It has now been a month since I scratched from the Transcontinental Race on day 3, having lost my motivation after the tragic death of Frank Simons, and I am still not sure how that happened. Or what that means – if it means anything at all? I have given it time, I have been back on the bike, I have talked about it with other riders – but I still have not come to any kind of conclusion. Maybe writing about it will help?? So without knowing where this text will lead to, here is my (very) brief TCR experience…
It is no secret that I had my doubts leading up to the start, and having to drive up to Belgium instead of riding did not really help either. But once I got to Geraardsbergen on Friday evening the race atmosphere began to take over: all the other unmistakable racers with their fully loaded rigs, the occasional ultra cycling legend, and excited locals: the town was abuzz with a pre race excitement that was contagious. This is really happening, I am about to ride across Europe!
The Saturday was even more so, excitement building up. And at the same time doubts diminished. The bike was packed, my gear was what it was – worrying now was not going to help. And the day flew by quickly – my planned 3 hours of sleep in the afternoon turned out to be a 30 minute nap, but better than nothing. And so, after a solemn minute of silence and a raucous minute of noise for Mike and an emotional good bye from Tina I found myself setting of into the night, together with about 300 other racers.
Into the night
Setting out all at once meant the first few kilometers of the race had a sense of togetherness that you usually do not get (nor expect) on the TCR, feeling more like a local club ride when I found myself rolling in a group of 30 or so. But it sure ended quickly enough when I took a left turn while everyone else went straight. And that was it for company – except for one very brief meeting around midnight and a headlight far off in the distance that was all I saw of any other rider that night.
The night was uneventful in the best of terms. The weather was great, I was happily riding along on small roads, only seeing a handful of cars and was able to refuel at a gas station at just the right moment. I wasn’t tired, and sunrise saw me powernapping for 5 minutes in The Netherlands, without any sign of having crossed a border (political side note: this is what Europe is about!!).
Racing after all
What surprised me when the day went on was the mindset I was riding in. With all the caveats I had given myself that “I will not be racing the TCR” I was, in fact, racing it! Not against the other riders or for the fastest time possible – but against myself on my set route. Occasionally a rider would pass me on the road while I took the bike path, or I overtook someone twice, having “lost” time because I had chosen a smaller and hillier route instead of the busy main road. And that didn’t bother me at all, I wasn’t tempted to hit busier roads to be faster. But without even having to try I kept stops to a minimum, maximizing my moving time. And in my head I was already optimizing my bike and equipment, shedding weight and decreasing aerodynamic drag for the TCRs to come (yes, I know: preposterous, very!).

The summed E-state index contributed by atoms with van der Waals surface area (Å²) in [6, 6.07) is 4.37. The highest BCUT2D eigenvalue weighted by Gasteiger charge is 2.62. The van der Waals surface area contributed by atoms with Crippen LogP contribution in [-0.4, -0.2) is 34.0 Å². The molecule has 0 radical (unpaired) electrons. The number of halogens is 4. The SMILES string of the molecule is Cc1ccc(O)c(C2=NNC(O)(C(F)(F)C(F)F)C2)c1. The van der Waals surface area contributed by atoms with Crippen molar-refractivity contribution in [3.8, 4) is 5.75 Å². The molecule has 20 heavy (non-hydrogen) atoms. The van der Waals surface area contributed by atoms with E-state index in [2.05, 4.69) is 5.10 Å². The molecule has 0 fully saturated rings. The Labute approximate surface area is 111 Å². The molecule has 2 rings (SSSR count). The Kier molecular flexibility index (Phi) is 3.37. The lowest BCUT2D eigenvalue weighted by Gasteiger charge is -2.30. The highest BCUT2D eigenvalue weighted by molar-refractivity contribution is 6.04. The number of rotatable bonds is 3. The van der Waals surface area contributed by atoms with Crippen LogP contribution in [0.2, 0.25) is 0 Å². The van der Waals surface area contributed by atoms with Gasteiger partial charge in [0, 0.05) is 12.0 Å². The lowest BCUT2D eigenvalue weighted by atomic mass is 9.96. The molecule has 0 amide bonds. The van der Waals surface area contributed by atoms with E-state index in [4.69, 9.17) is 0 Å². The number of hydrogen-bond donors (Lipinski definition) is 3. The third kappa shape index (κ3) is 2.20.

So when it was time for lunch on Saturday afternoon I was quite happy to see that I only had a little under 2 hours of non-moving time in the almost 17 hours of racing – an unheard ratio for me! With 320 km down at early afternoon, legs and spirit feeling strong I sat down at a large hearty lunch and made plans for the rest of the day: Another 90 km of easy terrain along the Rhine would see me to Bingen. That would be a good 4 hours at current pace, so my plan was to get another good meal in there, stock up for the night and then keep pedaling into the sunset, seeing how long I could go before I was too tired to continue. It was going to be a warm night, so I wanted to give my bivvy setup a try, seeing if I could get a good – and restful – five or six hours of sleep out in the open. Maybe 450 or even 500km would be possible before hitting the hay??
Then I got the official e-mail that Frank Simons had died in a collision with a car and all plans became obsolete.
I did not know Frank personally and had not talked to him before the start. But I had sat with him in the race briefing only hours ago and he wore the same cap I did. And with that e-mail all the motivation, all the joy of riding suddenly left me, like a balloon hit with a needle. I rode on very slowly, not quite grasping what had happened. It was yet undecided what would happen with the race, but that did not really matter anyway – even if the race officials made the decision to continue with the race I would still have to make up my own mind about what to do. I talked to other racers I met, all of them shocked. Some spontaneously said that they would drop out right then and there, some said they would go on – in touring mode if the race got cancelled, but riding no matter what.